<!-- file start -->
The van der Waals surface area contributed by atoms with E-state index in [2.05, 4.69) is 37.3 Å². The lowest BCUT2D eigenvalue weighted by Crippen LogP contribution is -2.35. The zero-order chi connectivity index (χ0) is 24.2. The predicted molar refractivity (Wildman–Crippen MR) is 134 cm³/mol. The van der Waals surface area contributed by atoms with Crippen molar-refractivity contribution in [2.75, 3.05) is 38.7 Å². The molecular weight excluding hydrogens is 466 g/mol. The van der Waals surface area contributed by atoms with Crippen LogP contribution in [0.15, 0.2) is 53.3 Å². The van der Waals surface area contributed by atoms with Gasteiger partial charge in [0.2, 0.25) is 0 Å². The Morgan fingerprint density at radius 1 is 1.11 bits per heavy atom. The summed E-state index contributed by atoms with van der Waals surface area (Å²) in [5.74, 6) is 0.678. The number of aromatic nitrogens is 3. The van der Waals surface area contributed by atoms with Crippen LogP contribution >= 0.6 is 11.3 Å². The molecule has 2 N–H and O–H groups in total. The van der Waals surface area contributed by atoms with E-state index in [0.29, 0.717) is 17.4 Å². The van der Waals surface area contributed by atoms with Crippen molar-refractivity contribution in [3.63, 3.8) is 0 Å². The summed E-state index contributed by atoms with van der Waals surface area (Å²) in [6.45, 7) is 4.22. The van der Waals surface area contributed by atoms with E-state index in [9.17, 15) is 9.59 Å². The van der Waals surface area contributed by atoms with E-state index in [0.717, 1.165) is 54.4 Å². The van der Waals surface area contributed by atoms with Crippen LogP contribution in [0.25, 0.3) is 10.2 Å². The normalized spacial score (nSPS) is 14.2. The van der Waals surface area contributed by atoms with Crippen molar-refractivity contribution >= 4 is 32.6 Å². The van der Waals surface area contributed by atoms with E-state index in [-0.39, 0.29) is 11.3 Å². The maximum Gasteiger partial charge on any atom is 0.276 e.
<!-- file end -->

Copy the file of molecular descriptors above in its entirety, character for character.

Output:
The van der Waals surface area contributed by atoms with E-state index in [2.05, 4.69) is 37.3 Å². The lowest BCUT2D eigenvalue weighted by Crippen LogP contribution is -2.35. The zero-order chi connectivity index (χ0) is 24.2. The predicted molar refractivity (Wildman–Crippen MR) is 134 cm³/mol. The van der Waals surface area contributed by atoms with Crippen molar-refractivity contribution in [2.75, 3.05) is 38.7 Å². The molecular weight excluding hydrogens is 466 g/mol. The van der Waals surface area contributed by atoms with Crippen LogP contribution in [0.15, 0.2) is 53.3 Å². The van der Waals surface area contributed by atoms with Gasteiger partial charge in [0.2, 0.25) is 0 Å². The Morgan fingerprint density at radius 1 is 1.11 bits per heavy atom. The summed E-state index contributed by atoms with van der Waals surface area (Å²) in [5.74, 6) is 0.678. The number of aromatic nitrogens is 3. The van der Waals surface area contributed by atoms with Crippen LogP contribution >= 0.6 is 11.3 Å². The molecule has 2 N–H and O–H groups in total. The van der Waals surface area contributed by atoms with E-state index in [0.29, 0.717) is 17.4 Å². The van der Waals surface area contributed by atoms with Crippen molar-refractivity contribution in [3.63, 3.8) is 0 Å². The summed E-state index contributed by atoms with van der Waals surface area (Å²) in [6.45, 7) is 4.22. The van der Waals surface area contributed by atoms with E-state index in [9.17, 15) is 9.59 Å². The van der Waals surface area contributed by atoms with E-state index in [0.717, 1.165) is 54.4 Å². The van der Waals surface area contributed by atoms with Crippen LogP contribution in [0.25, 0.3) is 10.2 Å². The normalized spacial score (nSPS) is 14.2. The van der Waals surface area contributed by atoms with Crippen molar-refractivity contribution >= 4 is 32.6 Å². The van der Waals surface area contributed by atoms with E-state index in [-0.39, 0.29) is 11.3 Å². The maximum Gasteiger partial charge on any atom is 0.276 e.